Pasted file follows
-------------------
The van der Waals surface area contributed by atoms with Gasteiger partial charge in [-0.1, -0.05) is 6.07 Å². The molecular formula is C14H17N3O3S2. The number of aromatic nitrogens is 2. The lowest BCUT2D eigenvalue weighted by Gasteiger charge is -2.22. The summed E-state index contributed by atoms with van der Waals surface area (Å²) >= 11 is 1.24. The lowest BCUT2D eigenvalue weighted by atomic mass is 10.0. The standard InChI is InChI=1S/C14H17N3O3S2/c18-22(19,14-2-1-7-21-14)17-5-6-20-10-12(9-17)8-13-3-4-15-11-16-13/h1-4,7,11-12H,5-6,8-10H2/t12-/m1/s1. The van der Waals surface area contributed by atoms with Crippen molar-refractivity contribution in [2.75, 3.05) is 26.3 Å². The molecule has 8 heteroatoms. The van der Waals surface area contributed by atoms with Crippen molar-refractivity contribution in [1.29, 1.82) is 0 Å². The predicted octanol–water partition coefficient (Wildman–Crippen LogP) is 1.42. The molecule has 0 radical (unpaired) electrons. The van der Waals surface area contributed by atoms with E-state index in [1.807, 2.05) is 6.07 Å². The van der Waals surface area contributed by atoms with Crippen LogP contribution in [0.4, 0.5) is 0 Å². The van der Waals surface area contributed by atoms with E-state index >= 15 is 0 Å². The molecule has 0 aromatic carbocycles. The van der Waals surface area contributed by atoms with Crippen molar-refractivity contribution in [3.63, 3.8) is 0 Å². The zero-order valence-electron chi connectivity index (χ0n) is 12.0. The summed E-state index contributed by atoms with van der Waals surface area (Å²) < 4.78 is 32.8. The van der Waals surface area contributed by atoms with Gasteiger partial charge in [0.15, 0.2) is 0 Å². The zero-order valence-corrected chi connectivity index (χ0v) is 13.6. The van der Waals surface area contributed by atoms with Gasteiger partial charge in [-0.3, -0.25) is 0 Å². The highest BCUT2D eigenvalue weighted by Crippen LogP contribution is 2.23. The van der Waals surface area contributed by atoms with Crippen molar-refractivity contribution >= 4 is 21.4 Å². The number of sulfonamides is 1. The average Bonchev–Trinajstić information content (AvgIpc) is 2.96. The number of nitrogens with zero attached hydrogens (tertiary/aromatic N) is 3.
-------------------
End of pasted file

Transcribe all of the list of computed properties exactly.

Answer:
The van der Waals surface area contributed by atoms with Gasteiger partial charge in [-0.1, -0.05) is 6.07 Å². The molecular formula is C14H17N3O3S2. The number of aromatic nitrogens is 2. The lowest BCUT2D eigenvalue weighted by Gasteiger charge is -2.22. The summed E-state index contributed by atoms with van der Waals surface area (Å²) >= 11 is 1.24. The lowest BCUT2D eigenvalue weighted by atomic mass is 10.0. The standard InChI is InChI=1S/C14H17N3O3S2/c18-22(19,14-2-1-7-21-14)17-5-6-20-10-12(9-17)8-13-3-4-15-11-16-13/h1-4,7,11-12H,5-6,8-10H2/t12-/m1/s1. The van der Waals surface area contributed by atoms with Crippen molar-refractivity contribution in [2.75, 3.05) is 26.3 Å². The molecule has 8 heteroatoms. The van der Waals surface area contributed by atoms with Crippen molar-refractivity contribution in [1.29, 1.82) is 0 Å². The predicted octanol–water partition coefficient (Wildman–Crippen LogP) is 1.42. The molecule has 0 radical (unpaired) electrons. The van der Waals surface area contributed by atoms with E-state index in [1.807, 2.05) is 6.07 Å². The van der Waals surface area contributed by atoms with Crippen LogP contribution in [0.4, 0.5) is 0 Å². The van der Waals surface area contributed by atoms with E-state index >= 15 is 0 Å². The molecule has 0 aromatic carbocycles. The van der Waals surface area contributed by atoms with Crippen molar-refractivity contribution in [3.63, 3.8) is 0 Å². The zero-order valence-electron chi connectivity index (χ0n) is 12.0. The summed E-state index contributed by atoms with van der Waals surface area (Å²) < 4.78 is 32.8. The van der Waals surface area contributed by atoms with Gasteiger partial charge in [0.15, 0.2) is 0 Å². The zero-order valence-corrected chi connectivity index (χ0v) is 13.6. The van der Waals surface area contributed by atoms with Gasteiger partial charge in [-0.3, -0.25) is 0 Å². The highest BCUT2D eigenvalue weighted by Crippen LogP contribution is 2.23. The van der Waals surface area contributed by atoms with Crippen molar-refractivity contribution >= 4 is 21.4 Å². The number of sulfonamides is 1. The average Bonchev–Trinajstić information content (AvgIpc) is 2.96. The number of nitrogens with zero attached hydrogens (tertiary/aromatic N) is 3.